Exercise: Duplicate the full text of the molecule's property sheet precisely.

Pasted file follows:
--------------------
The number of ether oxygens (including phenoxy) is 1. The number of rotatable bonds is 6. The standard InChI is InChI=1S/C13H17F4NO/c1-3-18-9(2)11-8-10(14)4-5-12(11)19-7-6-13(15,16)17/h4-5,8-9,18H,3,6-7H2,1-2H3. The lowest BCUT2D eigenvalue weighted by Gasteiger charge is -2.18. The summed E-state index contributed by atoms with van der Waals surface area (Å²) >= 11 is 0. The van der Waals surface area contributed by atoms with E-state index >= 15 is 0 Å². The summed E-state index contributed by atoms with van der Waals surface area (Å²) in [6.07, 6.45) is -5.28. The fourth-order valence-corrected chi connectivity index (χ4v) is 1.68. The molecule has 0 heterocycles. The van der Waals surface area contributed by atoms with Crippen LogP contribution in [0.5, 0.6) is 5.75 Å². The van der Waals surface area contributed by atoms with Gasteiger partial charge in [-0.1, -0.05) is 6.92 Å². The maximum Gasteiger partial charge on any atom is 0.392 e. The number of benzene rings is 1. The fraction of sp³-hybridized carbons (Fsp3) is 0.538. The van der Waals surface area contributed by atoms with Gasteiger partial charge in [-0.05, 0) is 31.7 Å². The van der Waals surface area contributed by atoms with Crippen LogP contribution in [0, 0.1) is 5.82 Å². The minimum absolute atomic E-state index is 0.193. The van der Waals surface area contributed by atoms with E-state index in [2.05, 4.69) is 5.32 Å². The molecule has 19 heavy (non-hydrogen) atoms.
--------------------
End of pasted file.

The number of ether oxygens (including phenoxy) is 1. The number of rotatable bonds is 6. The standard InChI is InChI=1S/C13H17F4NO/c1-3-18-9(2)11-8-10(14)4-5-12(11)19-7-6-13(15,16)17/h4-5,8-9,18H,3,6-7H2,1-2H3. The lowest BCUT2D eigenvalue weighted by Gasteiger charge is -2.18. The summed E-state index contributed by atoms with van der Waals surface area (Å²) >= 11 is 0. The van der Waals surface area contributed by atoms with E-state index >= 15 is 0 Å². The summed E-state index contributed by atoms with van der Waals surface area (Å²) in [6.07, 6.45) is -5.28. The fourth-order valence-corrected chi connectivity index (χ4v) is 1.68. The molecule has 0 heterocycles. The van der Waals surface area contributed by atoms with Crippen LogP contribution in [0.5, 0.6) is 5.75 Å². The van der Waals surface area contributed by atoms with Gasteiger partial charge in [-0.1, -0.05) is 6.92 Å². The maximum Gasteiger partial charge on any atom is 0.392 e. The number of benzene rings is 1. The fraction of sp³-hybridized carbons (Fsp3) is 0.538. The van der Waals surface area contributed by atoms with Gasteiger partial charge in [-0.05, 0) is 31.7 Å². The van der Waals surface area contributed by atoms with Crippen LogP contribution in [0, 0.1) is 5.82 Å². The minimum absolute atomic E-state index is 0.193. The van der Waals surface area contributed by atoms with E-state index in [2.05, 4.69) is 5.32 Å². The molecule has 19 heavy (non-hydrogen) atoms.